Astronauts was part of a trend that sent a ripple through UK comedy, but didn’t take on to the extent it could have. It aired in 1981-1983, a time when a lot of space-based comedies were made and broadcast.
It focuses on the crew of Sky-Lab, the fictional first space mission with a crew to launch from Britain, where three humans and a dog are put into a tiny environment with tense and often funny consequences.
Like a lot of the TV series set in space, many of them not living up to their full potential, this one had some incredible people involved.
Writers included Bill Oddie and Graeme Garden, which led to inevitable Goodies comparisons, of course. Script editors were Dick Clement and Ian La Frenais who wrote Auf Wiedersehen, Pet and Porridge. The producers of Fawlty Towers were also involved, so you could call this something of a UK comedy dream team, but Astronauts only aired for 13 episodes and didn’t reach the heights of some of the other comedies gracing British televisions at the time.
The inventor of the Daleks got his own show, you know?
Blake’s 7 was watched by around 10 million people in the UK and shown in 25 different countries around the world. It’s a frantic space opera, and has a cult following, even today.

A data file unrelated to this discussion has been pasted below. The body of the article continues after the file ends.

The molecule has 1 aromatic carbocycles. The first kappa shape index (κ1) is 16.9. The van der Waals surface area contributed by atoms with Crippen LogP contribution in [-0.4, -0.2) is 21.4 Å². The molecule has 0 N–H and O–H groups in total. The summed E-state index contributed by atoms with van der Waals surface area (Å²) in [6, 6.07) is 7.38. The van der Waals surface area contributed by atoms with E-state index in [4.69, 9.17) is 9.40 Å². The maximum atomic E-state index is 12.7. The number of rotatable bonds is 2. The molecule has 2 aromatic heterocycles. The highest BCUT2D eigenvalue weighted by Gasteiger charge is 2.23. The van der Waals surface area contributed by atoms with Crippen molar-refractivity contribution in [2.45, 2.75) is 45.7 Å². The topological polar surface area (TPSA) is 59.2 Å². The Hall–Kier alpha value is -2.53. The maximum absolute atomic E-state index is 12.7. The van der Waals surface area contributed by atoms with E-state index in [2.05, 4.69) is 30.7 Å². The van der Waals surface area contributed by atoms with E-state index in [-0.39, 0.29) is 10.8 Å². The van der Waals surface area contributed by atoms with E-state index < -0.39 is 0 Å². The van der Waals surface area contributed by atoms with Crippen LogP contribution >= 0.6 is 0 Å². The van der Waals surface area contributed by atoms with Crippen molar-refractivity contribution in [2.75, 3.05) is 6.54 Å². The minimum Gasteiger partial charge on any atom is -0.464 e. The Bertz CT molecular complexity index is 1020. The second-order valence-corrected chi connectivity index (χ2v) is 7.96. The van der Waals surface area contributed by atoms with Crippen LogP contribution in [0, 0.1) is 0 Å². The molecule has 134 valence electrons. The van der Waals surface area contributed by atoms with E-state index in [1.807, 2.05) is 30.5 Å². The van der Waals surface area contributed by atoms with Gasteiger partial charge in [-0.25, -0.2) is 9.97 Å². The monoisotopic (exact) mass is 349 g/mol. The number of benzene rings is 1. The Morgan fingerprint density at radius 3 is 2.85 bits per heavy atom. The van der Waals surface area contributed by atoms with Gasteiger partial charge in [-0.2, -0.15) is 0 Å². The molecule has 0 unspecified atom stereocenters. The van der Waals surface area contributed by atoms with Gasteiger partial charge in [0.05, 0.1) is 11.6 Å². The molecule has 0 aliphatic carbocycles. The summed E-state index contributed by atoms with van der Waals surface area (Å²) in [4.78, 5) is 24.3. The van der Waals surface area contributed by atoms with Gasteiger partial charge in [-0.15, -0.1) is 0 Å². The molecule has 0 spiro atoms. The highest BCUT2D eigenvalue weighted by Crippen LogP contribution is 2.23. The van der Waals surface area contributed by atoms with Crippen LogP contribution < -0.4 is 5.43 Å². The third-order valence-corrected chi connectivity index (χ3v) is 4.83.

Was it a comedy? Well, undeniably this had a serious story running through, which evolves as the series goes on, following multiple narratives, rather than offering some simple japes before everything goes back to “normal” like a lot of space comedies.
However, the writer of the show, Terry Nation, was a former comedy writer and this really shone through, which is why we’re comfortable including it on the list.
It features all the things you would expect of a space show of its time, from aliens to robots, and watching it back now, the comedy partially comes from the fact that the show did not have a budget to produce the sort of effects needed. This gives some Doctor Who vibes, with charming lo-fi special effects and costumes dominating the show.
Blake’s 7 was big, and those who remember it going out live in the late 70s and early 80s will testify that it was much-discussed at the time. Whether it stands the test of time is up for debate.
Come Back Mrs Noah
Well, we didn’t promise that all of the TV comedies on the list would be classics, and this one is largely regarded to be average at best. There was just one series before it was cancelled, which aired in 1978. As you can see from our list of British TV comedies set in space, there was such a huge trend at this time of shows that had a space theme, possibly in an attempt to keep up with the science fiction being made across the pond in the US. Come Back Mrs Noah is not an export ever to make it to those shores…
It isn’t a total flop, and has its humorous moments. David Croft and Jeremy Lloyd were the creators of the show, and their collective achievements include involvement in shows like Are You Being Served? Hi-de-Hi!, ‘Allo ‘Allo!, and Dad’s Army. We can’t be too harsh on these British comedy legends.